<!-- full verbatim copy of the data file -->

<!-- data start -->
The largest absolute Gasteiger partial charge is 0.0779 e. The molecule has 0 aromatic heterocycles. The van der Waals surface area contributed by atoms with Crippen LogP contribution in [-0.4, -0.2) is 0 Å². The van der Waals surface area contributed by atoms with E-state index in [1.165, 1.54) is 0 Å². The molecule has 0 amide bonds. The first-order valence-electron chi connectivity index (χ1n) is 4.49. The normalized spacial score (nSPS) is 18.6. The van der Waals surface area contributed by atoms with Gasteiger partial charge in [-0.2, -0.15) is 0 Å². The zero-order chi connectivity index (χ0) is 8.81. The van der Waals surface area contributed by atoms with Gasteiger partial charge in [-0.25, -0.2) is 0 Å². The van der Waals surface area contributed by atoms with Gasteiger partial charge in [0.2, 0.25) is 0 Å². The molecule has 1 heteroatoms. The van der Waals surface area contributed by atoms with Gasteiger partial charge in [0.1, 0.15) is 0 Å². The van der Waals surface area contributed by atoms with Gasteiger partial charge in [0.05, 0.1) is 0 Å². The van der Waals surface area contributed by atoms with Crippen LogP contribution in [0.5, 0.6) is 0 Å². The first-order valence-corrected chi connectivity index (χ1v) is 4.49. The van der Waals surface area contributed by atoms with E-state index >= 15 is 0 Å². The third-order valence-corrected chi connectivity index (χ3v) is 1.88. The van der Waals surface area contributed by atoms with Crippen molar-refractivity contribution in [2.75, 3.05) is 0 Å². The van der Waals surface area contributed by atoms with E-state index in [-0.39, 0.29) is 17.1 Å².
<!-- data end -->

The largest absolute Gasteiger partial charge is 0.0779 e. The molecule has 0 aromatic heterocycles. The van der Waals surface area contributed by atoms with Crippen LogP contribution in [-0.4, -0.2) is 0 Å². The van der Waals surface area contributed by atoms with E-state index in [1.165, 1.54) is 0 Å². The molecule has 0 amide bonds. The first-order valence-electron chi connectivity index (χ1n) is 4.49. The normalized spacial score (nSPS) is 18.6. The van der Waals surface area contributed by atoms with Gasteiger partial charge in [-0.2, -0.15) is 0 Å². The zero-order chi connectivity index (χ0) is 8.81. The van der Waals surface area contributed by atoms with Gasteiger partial charge in [-0.25, -0.2) is 0 Å². The van der Waals surface area contributed by atoms with Gasteiger partial charge in [0.2, 0.25) is 0 Å². The molecule has 1 heteroatoms. The van der Waals surface area contributed by atoms with Gasteiger partial charge in [0.1, 0.15) is 0 Å². The van der Waals surface area contributed by atoms with Gasteiger partial charge in [0.05, 0.1) is 0 Å². The van der Waals surface area contributed by atoms with Crippen LogP contribution in [0.5, 0.6) is 0 Å². The first-order valence-corrected chi connectivity index (χ1v) is 4.49. The van der Waals surface area contributed by atoms with E-state index >= 15 is 0 Å². The third-order valence-corrected chi connectivity index (χ3v) is 1.88. The van der Waals surface area contributed by atoms with Crippen molar-refractivity contribution in [2.75, 3.05) is 0 Å². The van der Waals surface area contributed by atoms with E-state index in [-0.39, 0.29) is 17.1 Å².